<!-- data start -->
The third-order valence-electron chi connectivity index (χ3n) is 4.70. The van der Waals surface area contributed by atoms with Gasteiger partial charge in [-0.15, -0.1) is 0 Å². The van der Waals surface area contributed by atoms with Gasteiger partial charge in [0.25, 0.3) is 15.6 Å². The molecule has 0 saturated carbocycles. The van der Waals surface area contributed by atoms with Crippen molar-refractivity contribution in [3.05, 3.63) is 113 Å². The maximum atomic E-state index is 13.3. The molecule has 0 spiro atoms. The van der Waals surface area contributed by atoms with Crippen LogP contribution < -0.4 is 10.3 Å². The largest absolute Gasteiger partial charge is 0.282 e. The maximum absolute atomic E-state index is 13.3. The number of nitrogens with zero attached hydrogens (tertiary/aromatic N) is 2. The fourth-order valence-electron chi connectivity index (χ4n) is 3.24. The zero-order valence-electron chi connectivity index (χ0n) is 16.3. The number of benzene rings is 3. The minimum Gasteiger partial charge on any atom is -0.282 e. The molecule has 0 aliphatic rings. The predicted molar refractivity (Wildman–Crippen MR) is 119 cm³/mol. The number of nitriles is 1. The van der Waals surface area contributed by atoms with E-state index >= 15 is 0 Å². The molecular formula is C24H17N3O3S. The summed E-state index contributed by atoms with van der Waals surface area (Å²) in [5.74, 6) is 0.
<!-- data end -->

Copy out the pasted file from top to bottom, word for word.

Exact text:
The third-order valence-electron chi connectivity index (χ3n) is 4.70. The van der Waals surface area contributed by atoms with Gasteiger partial charge in [-0.15, -0.1) is 0 Å². The van der Waals surface area contributed by atoms with Gasteiger partial charge in [0.25, 0.3) is 15.6 Å². The molecule has 0 saturated carbocycles. The van der Waals surface area contributed by atoms with Crippen molar-refractivity contribution in [3.05, 3.63) is 113 Å². The maximum atomic E-state index is 13.3. The molecule has 0 spiro atoms. The van der Waals surface area contributed by atoms with Crippen LogP contribution < -0.4 is 10.3 Å². The largest absolute Gasteiger partial charge is 0.282 e. The maximum absolute atomic E-state index is 13.3. The number of nitrogens with zero attached hydrogens (tertiary/aromatic N) is 2. The fourth-order valence-electron chi connectivity index (χ4n) is 3.24. The zero-order valence-electron chi connectivity index (χ0n) is 16.3. The number of benzene rings is 3. The minimum Gasteiger partial charge on any atom is -0.282 e. The molecule has 0 aliphatic rings. The predicted molar refractivity (Wildman–Crippen MR) is 119 cm³/mol. The number of nitriles is 1. The van der Waals surface area contributed by atoms with E-state index >= 15 is 0 Å². The molecular formula is C24H17N3O3S. The summed E-state index contributed by atoms with van der Waals surface area (Å²) in [5.74, 6) is 0.